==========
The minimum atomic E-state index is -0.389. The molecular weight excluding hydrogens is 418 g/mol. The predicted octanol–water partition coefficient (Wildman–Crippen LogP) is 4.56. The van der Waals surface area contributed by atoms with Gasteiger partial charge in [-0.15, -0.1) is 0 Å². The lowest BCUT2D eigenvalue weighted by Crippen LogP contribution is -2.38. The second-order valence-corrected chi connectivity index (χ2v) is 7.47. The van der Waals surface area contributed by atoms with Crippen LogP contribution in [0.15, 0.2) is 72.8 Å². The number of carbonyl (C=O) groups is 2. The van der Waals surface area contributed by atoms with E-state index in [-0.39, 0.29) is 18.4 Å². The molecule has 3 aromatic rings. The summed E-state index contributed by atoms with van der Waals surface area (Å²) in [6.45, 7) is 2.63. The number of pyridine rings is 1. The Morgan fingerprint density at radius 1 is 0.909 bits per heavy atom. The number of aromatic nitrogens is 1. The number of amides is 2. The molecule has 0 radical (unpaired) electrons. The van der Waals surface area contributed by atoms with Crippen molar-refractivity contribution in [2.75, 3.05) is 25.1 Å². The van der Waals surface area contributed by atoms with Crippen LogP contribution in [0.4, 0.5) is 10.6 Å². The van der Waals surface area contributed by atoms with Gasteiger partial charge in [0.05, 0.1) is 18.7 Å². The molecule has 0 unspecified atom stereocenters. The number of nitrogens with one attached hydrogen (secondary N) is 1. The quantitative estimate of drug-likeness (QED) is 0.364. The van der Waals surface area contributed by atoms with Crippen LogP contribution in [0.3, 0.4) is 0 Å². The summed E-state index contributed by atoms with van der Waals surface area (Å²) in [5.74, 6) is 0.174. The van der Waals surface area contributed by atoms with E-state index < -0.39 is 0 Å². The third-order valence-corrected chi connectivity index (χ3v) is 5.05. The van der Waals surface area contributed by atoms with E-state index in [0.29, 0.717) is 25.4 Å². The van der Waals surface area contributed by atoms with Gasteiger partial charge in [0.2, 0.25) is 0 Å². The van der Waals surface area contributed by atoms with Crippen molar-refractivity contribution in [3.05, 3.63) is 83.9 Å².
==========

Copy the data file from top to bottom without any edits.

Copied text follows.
The minimum atomic E-state index is -0.389. The molecular weight excluding hydrogens is 418 g/mol. The predicted octanol–water partition coefficient (Wildman–Crippen LogP) is 4.56. The van der Waals surface area contributed by atoms with Gasteiger partial charge in [-0.15, -0.1) is 0 Å². The lowest BCUT2D eigenvalue weighted by Crippen LogP contribution is -2.38. The second-order valence-corrected chi connectivity index (χ2v) is 7.47. The van der Waals surface area contributed by atoms with Crippen LogP contribution in [0.15, 0.2) is 72.8 Å². The number of carbonyl (C=O) groups is 2. The van der Waals surface area contributed by atoms with E-state index in [-0.39, 0.29) is 18.4 Å². The molecule has 3 aromatic rings. The summed E-state index contributed by atoms with van der Waals surface area (Å²) in [6.45, 7) is 2.63. The number of pyridine rings is 1. The Morgan fingerprint density at radius 1 is 0.909 bits per heavy atom. The number of aromatic nitrogens is 1. The number of amides is 2. The molecule has 0 radical (unpaired) electrons. The van der Waals surface area contributed by atoms with Crippen molar-refractivity contribution in [2.75, 3.05) is 25.1 Å². The van der Waals surface area contributed by atoms with Crippen LogP contribution in [0.4, 0.5) is 10.6 Å². The van der Waals surface area contributed by atoms with Gasteiger partial charge in [0.05, 0.1) is 18.7 Å². The molecule has 0 unspecified atom stereocenters. The number of nitrogens with one attached hydrogen (secondary N) is 1. The quantitative estimate of drug-likeness (QED) is 0.364. The van der Waals surface area contributed by atoms with Crippen LogP contribution in [0.3, 0.4) is 0 Å². The summed E-state index contributed by atoms with van der Waals surface area (Å²) in [5.74, 6) is 0.174. The van der Waals surface area contributed by atoms with E-state index < -0.39 is 0 Å². The third-order valence-corrected chi connectivity index (χ3v) is 5.05. The van der Waals surface area contributed by atoms with E-state index in [0.29, 0.717) is 25.4 Å². The van der Waals surface area contributed by atoms with Gasteiger partial charge in [0.2, 0.25) is 0 Å². The van der Waals surface area contributed by atoms with Crippen molar-refractivity contribution in [3.05, 3.63) is 83.9 Å².